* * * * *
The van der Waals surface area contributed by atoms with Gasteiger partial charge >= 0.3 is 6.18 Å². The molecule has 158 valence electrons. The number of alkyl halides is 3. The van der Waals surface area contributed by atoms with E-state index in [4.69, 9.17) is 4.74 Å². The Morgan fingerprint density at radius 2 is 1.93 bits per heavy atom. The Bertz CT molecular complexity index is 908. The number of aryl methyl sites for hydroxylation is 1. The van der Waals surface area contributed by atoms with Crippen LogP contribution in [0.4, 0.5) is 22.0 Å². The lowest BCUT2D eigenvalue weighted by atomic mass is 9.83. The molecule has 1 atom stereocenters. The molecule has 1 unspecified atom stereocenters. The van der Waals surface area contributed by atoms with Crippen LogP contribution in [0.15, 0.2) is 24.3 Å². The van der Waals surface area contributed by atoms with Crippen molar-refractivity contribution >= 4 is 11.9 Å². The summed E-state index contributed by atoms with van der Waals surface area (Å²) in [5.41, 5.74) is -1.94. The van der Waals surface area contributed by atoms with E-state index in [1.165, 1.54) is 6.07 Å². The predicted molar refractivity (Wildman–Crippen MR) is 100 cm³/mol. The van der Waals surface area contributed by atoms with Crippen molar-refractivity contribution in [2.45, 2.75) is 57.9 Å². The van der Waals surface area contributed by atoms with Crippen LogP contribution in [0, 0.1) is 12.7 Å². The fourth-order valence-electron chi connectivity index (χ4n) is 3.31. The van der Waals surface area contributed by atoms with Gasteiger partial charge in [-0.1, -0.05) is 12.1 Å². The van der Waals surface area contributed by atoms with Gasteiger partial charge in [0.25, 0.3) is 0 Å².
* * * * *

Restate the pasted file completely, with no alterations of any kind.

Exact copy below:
The van der Waals surface area contributed by atoms with Gasteiger partial charge >= 0.3 is 6.18 Å². The molecule has 158 valence electrons. The number of alkyl halides is 3. The van der Waals surface area contributed by atoms with E-state index in [4.69, 9.17) is 4.74 Å². The Morgan fingerprint density at radius 2 is 1.93 bits per heavy atom. The Bertz CT molecular complexity index is 908. The number of aryl methyl sites for hydroxylation is 1. The van der Waals surface area contributed by atoms with Crippen LogP contribution in [0.4, 0.5) is 22.0 Å². The lowest BCUT2D eigenvalue weighted by atomic mass is 9.83. The molecule has 1 atom stereocenters. The molecule has 1 unspecified atom stereocenters. The van der Waals surface area contributed by atoms with Crippen LogP contribution in [0.15, 0.2) is 24.3 Å². The van der Waals surface area contributed by atoms with Crippen molar-refractivity contribution >= 4 is 11.9 Å². The summed E-state index contributed by atoms with van der Waals surface area (Å²) in [5.41, 5.74) is -1.94. The van der Waals surface area contributed by atoms with E-state index in [1.165, 1.54) is 6.07 Å². The predicted molar refractivity (Wildman–Crippen MR) is 100 cm³/mol. The van der Waals surface area contributed by atoms with Crippen molar-refractivity contribution in [2.45, 2.75) is 57.9 Å². The van der Waals surface area contributed by atoms with Crippen LogP contribution in [0, 0.1) is 12.7 Å². The fourth-order valence-electron chi connectivity index (χ4n) is 3.31. The van der Waals surface area contributed by atoms with Gasteiger partial charge in [-0.1, -0.05) is 12.1 Å². The van der Waals surface area contributed by atoms with Gasteiger partial charge in [0.25, 0.3) is 0 Å².